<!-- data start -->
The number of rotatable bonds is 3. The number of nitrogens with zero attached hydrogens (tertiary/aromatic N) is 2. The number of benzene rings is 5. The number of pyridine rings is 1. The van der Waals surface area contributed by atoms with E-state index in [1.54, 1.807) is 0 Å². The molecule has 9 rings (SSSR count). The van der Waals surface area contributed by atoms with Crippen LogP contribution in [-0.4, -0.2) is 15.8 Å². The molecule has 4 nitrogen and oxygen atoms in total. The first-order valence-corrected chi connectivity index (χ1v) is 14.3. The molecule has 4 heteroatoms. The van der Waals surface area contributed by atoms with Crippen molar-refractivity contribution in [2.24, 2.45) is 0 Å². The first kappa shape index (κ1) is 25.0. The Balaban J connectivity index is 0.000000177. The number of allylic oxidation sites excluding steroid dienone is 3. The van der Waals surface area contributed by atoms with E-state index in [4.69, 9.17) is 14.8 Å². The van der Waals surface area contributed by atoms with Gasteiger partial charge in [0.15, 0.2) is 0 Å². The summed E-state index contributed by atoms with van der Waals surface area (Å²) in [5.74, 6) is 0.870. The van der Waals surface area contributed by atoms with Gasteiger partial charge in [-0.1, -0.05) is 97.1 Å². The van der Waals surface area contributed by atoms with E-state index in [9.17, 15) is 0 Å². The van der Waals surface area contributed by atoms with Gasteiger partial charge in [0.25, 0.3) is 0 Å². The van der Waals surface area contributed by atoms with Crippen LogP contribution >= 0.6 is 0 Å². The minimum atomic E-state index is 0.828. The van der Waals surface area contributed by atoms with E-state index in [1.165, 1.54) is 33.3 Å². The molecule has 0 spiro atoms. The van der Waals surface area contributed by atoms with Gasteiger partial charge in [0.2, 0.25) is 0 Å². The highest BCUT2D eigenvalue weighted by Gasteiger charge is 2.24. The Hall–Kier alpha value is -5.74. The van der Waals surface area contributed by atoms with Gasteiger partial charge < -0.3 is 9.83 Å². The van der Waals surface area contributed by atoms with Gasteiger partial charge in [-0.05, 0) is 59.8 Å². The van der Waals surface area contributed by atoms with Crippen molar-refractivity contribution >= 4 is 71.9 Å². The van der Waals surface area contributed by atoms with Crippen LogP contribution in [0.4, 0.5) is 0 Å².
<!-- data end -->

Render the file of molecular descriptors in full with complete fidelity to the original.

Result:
The number of rotatable bonds is 3. The number of nitrogens with zero attached hydrogens (tertiary/aromatic N) is 2. The number of benzene rings is 5. The number of pyridine rings is 1. The van der Waals surface area contributed by atoms with E-state index in [1.54, 1.807) is 0 Å². The molecule has 9 rings (SSSR count). The van der Waals surface area contributed by atoms with Crippen LogP contribution in [-0.4, -0.2) is 15.8 Å². The molecule has 4 nitrogen and oxygen atoms in total. The first-order valence-corrected chi connectivity index (χ1v) is 14.3. The molecule has 4 heteroatoms. The van der Waals surface area contributed by atoms with Crippen molar-refractivity contribution in [2.24, 2.45) is 0 Å². The first kappa shape index (κ1) is 25.0. The Balaban J connectivity index is 0.000000177. The number of allylic oxidation sites excluding steroid dienone is 3. The van der Waals surface area contributed by atoms with E-state index in [4.69, 9.17) is 14.8 Å². The van der Waals surface area contributed by atoms with Gasteiger partial charge in [0.15, 0.2) is 0 Å². The summed E-state index contributed by atoms with van der Waals surface area (Å²) in [5.74, 6) is 0.870. The van der Waals surface area contributed by atoms with Gasteiger partial charge in [-0.1, -0.05) is 97.1 Å². The van der Waals surface area contributed by atoms with E-state index in [9.17, 15) is 0 Å². The van der Waals surface area contributed by atoms with Gasteiger partial charge in [0.25, 0.3) is 0 Å². The van der Waals surface area contributed by atoms with Crippen LogP contribution >= 0.6 is 0 Å². The minimum atomic E-state index is 0.828. The van der Waals surface area contributed by atoms with E-state index in [1.165, 1.54) is 33.3 Å². The molecule has 0 spiro atoms. The van der Waals surface area contributed by atoms with Gasteiger partial charge in [0.2, 0.25) is 0 Å². The highest BCUT2D eigenvalue weighted by Gasteiger charge is 2.24. The Hall–Kier alpha value is -5.74. The van der Waals surface area contributed by atoms with Gasteiger partial charge < -0.3 is 9.83 Å². The van der Waals surface area contributed by atoms with Gasteiger partial charge in [-0.05, 0) is 59.8 Å². The van der Waals surface area contributed by atoms with Crippen molar-refractivity contribution >= 4 is 71.9 Å². The van der Waals surface area contributed by atoms with Crippen LogP contribution in [0.4, 0.5) is 0 Å².